Description of the Card:
The main image for this card is a pumpkin-headed person holding up a set of balanced scales in the center of the image. He wears blue overalls, a red shirt, large tan gloves, and boots (one of which has untied shoelaces). The left side of the scales hold two shrunken heads (that seem to be aware and possibly frightened) and the right holds a large live rat. There is a leafless tree on either side, each with its own animals: on the right is an owl and on the left two bats (hanging upside down with their wings folded around them). A green full moon is in the sky between the two. Three yellow stars can be seen peaking through the branches of the trees (one at top right next to the owl, one below the owl, and the final one slightly above the right side of the scales) A crow is perched on the pumpkin-head's left shoulder. At his feet is a voodoo doll with a large red heart pinned to its chest by a straight pin. Near the bottom is the black cat (who appears in every card) looking at the rat in the scales, with one paw raised. Long and out-of-shape green grass rises up from the bottom of the card to complete the scene.
The card's composition is mainly made up of vertical elements - the tall pumpkin-head, the straight up-and-down birds and bats, and the thin, tall trees. There are two major breaks from this pattern. First, the central image of the scales is very horizontal and seems to cut straight across the middle of the image. Second, the black cat, directly beneath the scales, is also longer horizontal than vertical.
Thoughts from the Halloween Tarot Book:1
For this card the Halloween Tarot book presents a number of thoughts. First, a few general ideas are presented. Justice is linked to sight -- which is why every figure in the card is looking at the scales (with ten pairs of eyes in total). The book also states that this card is about "personal justice -- the inner sense of right and wrong we wish everyone had." 2
Second, we find that the artist deliberately balanced animals across from each other, with good luck bats (Chinese thinking) (upper left corner) versus the black cat of bad luck (American) (lower right corner). The owl is for wisdom and "impartial judgement.", the crow is to get rid of waste and excess. The voodoo doll is for revenge. The pumpkin-head (which the book refers to as a scarecrow) could reflect the Wizard of Oz -- he wants a brain, he wants mental balance.
Finally, it mentions that this is card eleven, half way through the Major Arcana, balancing the two halves on itself.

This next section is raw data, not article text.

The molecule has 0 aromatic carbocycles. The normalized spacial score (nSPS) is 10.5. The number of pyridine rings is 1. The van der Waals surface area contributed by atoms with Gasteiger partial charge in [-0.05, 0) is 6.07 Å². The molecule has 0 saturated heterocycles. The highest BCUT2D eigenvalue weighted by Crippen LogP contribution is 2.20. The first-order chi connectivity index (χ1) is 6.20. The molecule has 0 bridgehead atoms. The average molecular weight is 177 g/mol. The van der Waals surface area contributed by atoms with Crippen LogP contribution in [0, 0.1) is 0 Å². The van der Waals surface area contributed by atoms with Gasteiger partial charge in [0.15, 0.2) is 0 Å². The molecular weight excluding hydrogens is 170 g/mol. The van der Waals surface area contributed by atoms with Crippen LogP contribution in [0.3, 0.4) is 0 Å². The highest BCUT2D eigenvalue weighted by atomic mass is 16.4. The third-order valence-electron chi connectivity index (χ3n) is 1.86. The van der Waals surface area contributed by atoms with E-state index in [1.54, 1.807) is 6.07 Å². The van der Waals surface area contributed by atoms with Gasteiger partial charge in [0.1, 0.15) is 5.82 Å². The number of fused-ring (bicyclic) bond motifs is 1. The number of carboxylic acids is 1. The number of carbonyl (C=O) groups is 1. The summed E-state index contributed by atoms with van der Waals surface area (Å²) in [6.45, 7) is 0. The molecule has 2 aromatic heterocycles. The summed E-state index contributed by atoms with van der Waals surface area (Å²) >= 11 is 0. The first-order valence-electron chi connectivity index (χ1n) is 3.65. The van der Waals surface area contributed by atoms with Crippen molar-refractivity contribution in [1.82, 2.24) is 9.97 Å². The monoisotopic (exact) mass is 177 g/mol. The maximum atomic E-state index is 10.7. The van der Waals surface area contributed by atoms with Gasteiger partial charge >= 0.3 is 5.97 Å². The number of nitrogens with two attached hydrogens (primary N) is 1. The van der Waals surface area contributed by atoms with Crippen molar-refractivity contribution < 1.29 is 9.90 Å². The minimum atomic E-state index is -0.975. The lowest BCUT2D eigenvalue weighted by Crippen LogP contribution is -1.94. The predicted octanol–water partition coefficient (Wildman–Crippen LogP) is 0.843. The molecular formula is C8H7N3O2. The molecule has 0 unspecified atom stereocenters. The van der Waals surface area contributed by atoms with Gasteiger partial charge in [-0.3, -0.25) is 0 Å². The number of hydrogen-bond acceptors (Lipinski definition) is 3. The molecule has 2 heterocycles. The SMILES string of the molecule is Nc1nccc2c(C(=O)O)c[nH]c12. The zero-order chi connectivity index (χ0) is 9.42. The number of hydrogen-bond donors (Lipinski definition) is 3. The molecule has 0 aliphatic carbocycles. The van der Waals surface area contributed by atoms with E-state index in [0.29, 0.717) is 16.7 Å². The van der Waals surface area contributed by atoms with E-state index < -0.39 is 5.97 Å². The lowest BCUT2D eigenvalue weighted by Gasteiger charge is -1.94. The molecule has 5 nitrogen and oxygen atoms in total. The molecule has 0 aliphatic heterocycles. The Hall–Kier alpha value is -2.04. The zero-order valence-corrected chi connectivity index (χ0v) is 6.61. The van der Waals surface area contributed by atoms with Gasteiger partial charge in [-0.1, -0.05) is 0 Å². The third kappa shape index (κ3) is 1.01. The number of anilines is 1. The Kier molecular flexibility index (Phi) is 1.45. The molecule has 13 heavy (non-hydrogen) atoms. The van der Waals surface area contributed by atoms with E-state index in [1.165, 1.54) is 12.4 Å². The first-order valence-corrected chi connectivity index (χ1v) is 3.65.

Personal Thoughts and Ruminations:
I often read Justice as balance, as trying to bring yourself into harmony with life. Generally, it's a positive card -- or a card that shows things can be positive if you make an effort.
The pumpkin-head is off-balance in the picture. He leans in from the left and has all his weight on his left foot, which is the only one we can see. His shoe is untied and the lace is dragging on the ground. Balance is precarious? Balance is only momentary? Any second now he's going to tumble over with all those animals watching. This balance of the scales is only momentary, an instant. He's dancing, but also falling down. I read this to say that balance is all about going from moment to moment with intent. Know where you're going to step and why. Make an effort to understand your actions, rather than just reacting all the time.
The balancing act of the scales is also interesting -- two dead heads for one live rat. What kind of equality are they portraying here? Two regrets for one action now? Events of the past (dead and shrunken heads like memories) hold less weight than events of the present (a live and moving rat)? The heads seem to fear the rat. Maybe the past fears the present? Maybe the heads are afraid the rat will eat them?
(Similarly there's the balance of two bats for one owl. I'm less certain about what that balance might mean.)
The issue of sight brought up in the book is interesting. Haven't we always been told that justice is blind? Are these the eyes of a jury? Are they the eyes of your peers judging you, in life as well as the courtroom? Does this mean that justice comes down to how others see you, rather than being some external ideal? Since I tend to focus on this as a card of day-to-day life balance rather than the action and reaction of a single event (like a crime and the following punishment or revenge), I'm not sure I like the book's reading of these "eyes of justice."
At least once I've read this card much more negatively -- as stagnation, stillness, unwillingness to change or tip the scales. I'm thinking about that voodoo doll in the corner and what its connotations are: revenge, balance through revenge, blood for blood. It has weird little teeth and it isn't smiling. Balance taken too far? Justice just for the sake of justice, with no mercy?
1. Lee, Karin and Kipling West. The Halloween Tarot. Stamford, CT: U.S. Games Systems, Inc, 1996. pgs. 50-51
2. Ibid, pg 50